viernes, 20 de enero de 2017

Safety huddles to proactively identify and address electronic health record safety. - PubMed - NCBI

Safety huddles to proactively identify and address electronic health record safety. - PubMed - NCBI

AHRQ News Now

“Safety Huddles” Recommended To Promote Electronic Health Record Safety

“Safety huddles” attended by hospital medical teams were shown to be an effective strategy for identifying safety concerns related to electronic health records (EHRs), according to an AHRQ study. About 250 huddles attended over a one-year period by administrative, clinical and information technology staff at a midsized tertiary-care hospital identified 245 EHR-related safety concerns. Most concerns involved "EHR technology working incorrectly" (42 percent), followed by "EHR technology not working at all" (26 percent), "EHR technology missing or absent" (17 percent) and "user errors" (16 percent). The study published in the Journal of the American Medical Informatics Association recommended safety huddles for improving EHR safety improvement. Access the abstract.

 2016 Dec 28. pii: ocw153. doi: 10.1093/jamia/ocw153. [Epub ahead of print]

Safety huddles to proactively identify and address electronic health record safety.



Methods to identify and study safety risks of electronic health records (EHRs) are underdeveloped and largely depend on limited end-user reports. "Safety huddles" have been found useful in creating a sense of collective situational awareness that increases an organization's capacity to respond to safety concerns. We explored the use of safety huddles for identifying and learning about EHR-related safety concerns.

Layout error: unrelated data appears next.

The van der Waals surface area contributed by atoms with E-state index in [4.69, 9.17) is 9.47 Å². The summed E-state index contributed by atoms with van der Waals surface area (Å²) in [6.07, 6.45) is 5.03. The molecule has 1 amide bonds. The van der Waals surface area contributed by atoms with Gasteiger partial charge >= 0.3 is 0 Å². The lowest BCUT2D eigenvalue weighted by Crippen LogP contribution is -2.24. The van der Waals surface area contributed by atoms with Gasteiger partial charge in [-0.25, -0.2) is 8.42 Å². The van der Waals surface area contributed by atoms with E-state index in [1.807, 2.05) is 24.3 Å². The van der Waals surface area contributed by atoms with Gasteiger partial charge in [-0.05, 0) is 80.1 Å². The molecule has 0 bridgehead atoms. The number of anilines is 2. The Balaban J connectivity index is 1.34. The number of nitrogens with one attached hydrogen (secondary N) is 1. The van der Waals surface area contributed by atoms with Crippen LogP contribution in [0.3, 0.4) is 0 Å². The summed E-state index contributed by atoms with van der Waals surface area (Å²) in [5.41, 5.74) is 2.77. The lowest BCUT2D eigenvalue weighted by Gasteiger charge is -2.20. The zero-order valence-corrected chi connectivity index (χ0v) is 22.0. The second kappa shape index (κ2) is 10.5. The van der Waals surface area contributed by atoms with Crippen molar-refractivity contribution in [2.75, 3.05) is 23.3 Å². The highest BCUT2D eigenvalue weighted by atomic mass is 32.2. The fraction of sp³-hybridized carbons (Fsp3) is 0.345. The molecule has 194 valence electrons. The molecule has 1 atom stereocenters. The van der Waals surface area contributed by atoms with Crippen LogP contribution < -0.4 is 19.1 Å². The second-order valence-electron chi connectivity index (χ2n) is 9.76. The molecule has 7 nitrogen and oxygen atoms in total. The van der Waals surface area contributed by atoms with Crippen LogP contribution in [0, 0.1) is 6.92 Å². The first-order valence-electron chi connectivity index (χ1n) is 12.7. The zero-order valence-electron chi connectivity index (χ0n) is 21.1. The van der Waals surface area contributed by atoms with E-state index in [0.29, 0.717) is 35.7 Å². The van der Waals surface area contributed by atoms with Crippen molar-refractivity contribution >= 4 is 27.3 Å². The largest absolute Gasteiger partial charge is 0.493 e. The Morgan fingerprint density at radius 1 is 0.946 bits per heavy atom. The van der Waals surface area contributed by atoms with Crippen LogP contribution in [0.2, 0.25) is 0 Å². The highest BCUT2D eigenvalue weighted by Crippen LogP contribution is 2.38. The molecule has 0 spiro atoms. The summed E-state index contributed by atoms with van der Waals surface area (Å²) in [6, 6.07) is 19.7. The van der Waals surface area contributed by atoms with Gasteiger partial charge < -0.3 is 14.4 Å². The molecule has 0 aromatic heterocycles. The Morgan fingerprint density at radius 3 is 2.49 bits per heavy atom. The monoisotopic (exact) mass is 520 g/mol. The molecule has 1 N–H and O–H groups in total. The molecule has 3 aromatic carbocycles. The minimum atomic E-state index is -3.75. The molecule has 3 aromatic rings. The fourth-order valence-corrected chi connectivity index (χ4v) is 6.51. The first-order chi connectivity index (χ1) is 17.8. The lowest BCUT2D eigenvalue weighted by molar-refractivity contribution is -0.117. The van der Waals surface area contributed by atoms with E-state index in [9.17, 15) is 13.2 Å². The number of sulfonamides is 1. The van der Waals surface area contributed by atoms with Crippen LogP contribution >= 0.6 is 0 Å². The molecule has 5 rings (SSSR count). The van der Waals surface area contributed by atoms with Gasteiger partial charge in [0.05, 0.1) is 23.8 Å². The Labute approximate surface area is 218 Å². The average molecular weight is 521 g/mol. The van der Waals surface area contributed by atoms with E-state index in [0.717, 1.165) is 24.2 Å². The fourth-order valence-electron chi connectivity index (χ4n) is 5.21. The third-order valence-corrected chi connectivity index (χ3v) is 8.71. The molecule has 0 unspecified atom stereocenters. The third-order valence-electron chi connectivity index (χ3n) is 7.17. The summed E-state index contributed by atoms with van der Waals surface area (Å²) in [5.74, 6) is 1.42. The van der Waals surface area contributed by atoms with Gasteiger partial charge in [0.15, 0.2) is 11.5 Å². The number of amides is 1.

Data were obtained from daily safety huddle briefing notes recorded at a single midsized tertiary-care hospital in the United States over 1 year. Huddles were attended by key administrative, clinical, and information technology staff. We conducted a content analysis of huddle notes to identify what EHR-related safety concerns were discussed. We expanded a previously developed EHR-related error taxonomy to categorize types of EHR-related safety concerns recorded in the notes.


On review of daily huddle notes spanning 249 days, we identified 245 EHR-related safety concerns. For our analysis, we defined EHR technology to include a specific EHR functionality, an entire clinical software application, or the hardware system. Most concerns (41.6%) involved "EHR technology working incorrectly," followed by 25.7% involving "EHR technology not working at all." Concerns related to "EHR technology missing or absent" accounted for 16.7%, whereas 15.9% were linked to "user errors" CONCLUSIONS: Safety huddles promoted discussion of several technology-related issues at the organization level and can serve as a promising technique to identify and address EHR-related safety concerns. Based on our findings, we recommend that health care organizations consider huddles as a strategy to promote understanding and improvement of EHR safety.


electronic health records; health information technology; patient safety; risk management; safety huddles; safety reporting


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